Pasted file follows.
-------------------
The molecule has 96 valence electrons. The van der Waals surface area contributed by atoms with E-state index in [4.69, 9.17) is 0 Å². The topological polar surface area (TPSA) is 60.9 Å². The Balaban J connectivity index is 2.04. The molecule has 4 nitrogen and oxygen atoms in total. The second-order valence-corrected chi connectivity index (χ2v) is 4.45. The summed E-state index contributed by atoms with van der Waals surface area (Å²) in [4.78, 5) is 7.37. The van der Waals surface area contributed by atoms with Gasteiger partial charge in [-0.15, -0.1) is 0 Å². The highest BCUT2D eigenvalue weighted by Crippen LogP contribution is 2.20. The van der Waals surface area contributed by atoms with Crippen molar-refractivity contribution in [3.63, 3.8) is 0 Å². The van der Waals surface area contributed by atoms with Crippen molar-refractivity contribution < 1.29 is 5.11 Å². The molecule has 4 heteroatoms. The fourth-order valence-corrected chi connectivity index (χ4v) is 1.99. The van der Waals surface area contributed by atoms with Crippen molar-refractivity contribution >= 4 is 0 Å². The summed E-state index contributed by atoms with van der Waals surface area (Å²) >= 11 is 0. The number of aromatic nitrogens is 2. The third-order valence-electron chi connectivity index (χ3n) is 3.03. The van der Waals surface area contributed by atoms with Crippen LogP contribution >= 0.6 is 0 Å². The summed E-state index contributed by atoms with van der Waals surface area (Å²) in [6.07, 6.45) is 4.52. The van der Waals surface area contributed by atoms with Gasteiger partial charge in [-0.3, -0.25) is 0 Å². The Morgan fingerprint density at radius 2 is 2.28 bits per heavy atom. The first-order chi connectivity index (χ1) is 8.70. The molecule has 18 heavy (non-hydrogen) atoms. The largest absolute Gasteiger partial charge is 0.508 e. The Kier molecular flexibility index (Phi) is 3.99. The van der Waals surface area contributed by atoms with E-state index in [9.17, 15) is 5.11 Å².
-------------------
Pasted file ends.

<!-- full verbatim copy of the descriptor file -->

The molecule has 96 valence electrons. The van der Waals surface area contributed by atoms with E-state index in [4.69, 9.17) is 0 Å². The topological polar surface area (TPSA) is 60.9 Å². The Balaban J connectivity index is 2.04. The molecule has 4 nitrogen and oxygen atoms in total. The second-order valence-corrected chi connectivity index (χ2v) is 4.45. The summed E-state index contributed by atoms with van der Waals surface area (Å²) in [4.78, 5) is 7.37. The van der Waals surface area contributed by atoms with Gasteiger partial charge in [-0.15, -0.1) is 0 Å². The highest BCUT2D eigenvalue weighted by Crippen LogP contribution is 2.20. The van der Waals surface area contributed by atoms with Crippen molar-refractivity contribution in [3.63, 3.8) is 0 Å². The van der Waals surface area contributed by atoms with Crippen molar-refractivity contribution < 1.29 is 5.11 Å². The molecule has 4 heteroatoms. The fourth-order valence-corrected chi connectivity index (χ4v) is 1.99. The van der Waals surface area contributed by atoms with Crippen molar-refractivity contribution >= 4 is 0 Å². The summed E-state index contributed by atoms with van der Waals surface area (Å²) >= 11 is 0. The number of aromatic nitrogens is 2. The third-order valence-electron chi connectivity index (χ3n) is 3.03. The van der Waals surface area contributed by atoms with Crippen LogP contribution >= 0.6 is 0 Å². The summed E-state index contributed by atoms with van der Waals surface area (Å²) in [6.07, 6.45) is 4.52. The van der Waals surface area contributed by atoms with Gasteiger partial charge in [-0.3, -0.25) is 0 Å². The Morgan fingerprint density at radius 2 is 2.28 bits per heavy atom. The first-order chi connectivity index (χ1) is 8.70. The molecule has 18 heavy (non-hydrogen) atoms. The largest absolute Gasteiger partial charge is 0.508 e. The Kier molecular flexibility index (Phi) is 3.99. The van der Waals surface area contributed by atoms with E-state index in [9.17, 15) is 5.11 Å².